Just ten minutes walk from the spires of Notre Dame Cathedral, the Post Office and the colonial thoroughfare of Dong Khoi in the centre of Saigon is the alley where I live.
What follows is not a replete canvas of the broad, beautiful sweep that is Vietnam, but a miniature, a mosaic of those pieces that make up the sounds of Saigon – an aural mosaic that describes a true picture of bustling life in Saigon.
It’s 10pm and the alley is ready for another night. From my room overlooking the street I can hear the familiar sounds. The hissy – hiss hiss of the vegetable sellers broom sweeping away the curls of courgette and onion from the concrete in front of the shop.
The same sound wakes me up at 5.30am. The two old men, one always dressed in a blue suit, take their last coffee of the day in the café below my flat. The metal on metal of the Vietnamese drip coffee set clinks dully, the plastic stools scrape back and they wish each other ….. A stick tip – taps into the distance. Across the way the final numbers of the nightly bingo game are being called…, and a swarm of scooters beck from a night out on the honey trap buzz into their parking space.
The alley cat prowls his patch, yowling his displeasure to the world. Then a blanket of silence falls over the buildings and the beds and the balconies. Sleep comes fast under the ticka-ticka of the ceiling fan.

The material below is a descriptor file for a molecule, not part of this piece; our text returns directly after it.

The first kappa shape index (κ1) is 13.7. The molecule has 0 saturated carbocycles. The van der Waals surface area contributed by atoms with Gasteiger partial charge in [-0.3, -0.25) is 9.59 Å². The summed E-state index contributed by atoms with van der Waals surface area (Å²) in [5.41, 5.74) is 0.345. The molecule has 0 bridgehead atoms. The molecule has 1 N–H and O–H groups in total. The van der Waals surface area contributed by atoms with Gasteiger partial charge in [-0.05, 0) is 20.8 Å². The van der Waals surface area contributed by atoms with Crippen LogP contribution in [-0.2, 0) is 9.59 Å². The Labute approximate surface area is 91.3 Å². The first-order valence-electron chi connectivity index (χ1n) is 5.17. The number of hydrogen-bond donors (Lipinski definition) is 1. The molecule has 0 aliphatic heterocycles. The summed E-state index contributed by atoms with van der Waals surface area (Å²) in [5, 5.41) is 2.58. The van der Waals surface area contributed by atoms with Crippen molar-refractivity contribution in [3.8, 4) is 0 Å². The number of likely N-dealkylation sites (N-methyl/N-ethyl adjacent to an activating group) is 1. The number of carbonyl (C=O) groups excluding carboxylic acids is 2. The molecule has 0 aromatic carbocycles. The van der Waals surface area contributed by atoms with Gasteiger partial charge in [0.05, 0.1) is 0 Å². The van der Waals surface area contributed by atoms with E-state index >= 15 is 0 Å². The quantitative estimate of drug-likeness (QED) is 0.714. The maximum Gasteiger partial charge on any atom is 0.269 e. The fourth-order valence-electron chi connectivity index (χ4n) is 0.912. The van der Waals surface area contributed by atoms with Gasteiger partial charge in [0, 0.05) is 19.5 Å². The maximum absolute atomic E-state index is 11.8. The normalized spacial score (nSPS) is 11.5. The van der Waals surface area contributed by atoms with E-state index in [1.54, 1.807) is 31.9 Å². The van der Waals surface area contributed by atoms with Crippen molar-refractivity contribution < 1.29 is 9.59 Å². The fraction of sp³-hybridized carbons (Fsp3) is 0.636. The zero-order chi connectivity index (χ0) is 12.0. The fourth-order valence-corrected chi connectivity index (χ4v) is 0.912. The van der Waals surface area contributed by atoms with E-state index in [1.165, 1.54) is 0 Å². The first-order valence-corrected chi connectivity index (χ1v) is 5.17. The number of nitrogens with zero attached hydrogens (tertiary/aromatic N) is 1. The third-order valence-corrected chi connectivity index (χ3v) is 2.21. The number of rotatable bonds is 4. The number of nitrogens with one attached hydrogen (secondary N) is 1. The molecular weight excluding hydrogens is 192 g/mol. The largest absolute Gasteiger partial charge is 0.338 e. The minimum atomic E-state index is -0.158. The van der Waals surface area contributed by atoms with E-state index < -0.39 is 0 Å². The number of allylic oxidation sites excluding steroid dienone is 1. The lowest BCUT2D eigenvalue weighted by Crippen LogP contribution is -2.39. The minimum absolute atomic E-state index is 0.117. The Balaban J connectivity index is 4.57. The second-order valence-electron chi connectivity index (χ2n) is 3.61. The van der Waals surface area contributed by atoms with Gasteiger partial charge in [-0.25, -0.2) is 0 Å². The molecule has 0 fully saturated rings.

Sometimes the stillness is punctuated by the sound of rain, falling like sand on a metal tray. Or the crackle and bang of an electric storm cuts with a razor edge through the blackness.
The sharp metal squeak of the shop shutters opening welcome a new day. The love bird in the cage on a balcony stretches her throat and is joined swiftly by the aviary that hangs outside the cobbler’s house.
And then the dull, rhythmic thump – thump. The fish seller is squatted over a wooden board preparing her wares – the knife slicing through silver heads –followed by a splish, splash as she tosses them into the waiting bucket of iced water.
The wave of voices begins to surge forward. Children taken heavy eyed from their beds float past. The little girl who helps her mother at the Pho stall on the pavement hums a snatch of Vietnamese nursery rhyme – sweet as a mermaid. The voices keep rising up to my balcony, horns like pebbles skimming the surface. Finally I hear a banana cart driver calling…
That’s the signal for me to get up, make a coffee and sit on the balcony where I can see the alley awash with colour and infused with aromas.
When I first arrived in Vietnam these alien sounds stole sleep away from me. Now they make me feel comfortable like at home.
A few trilling notes rise above the sea of noise, light as a linnet. Below I see a blind man playing the flute, his daughter guiding him by the shoulder through the milling throng. The music fades away like melting snow... But not from my mind./.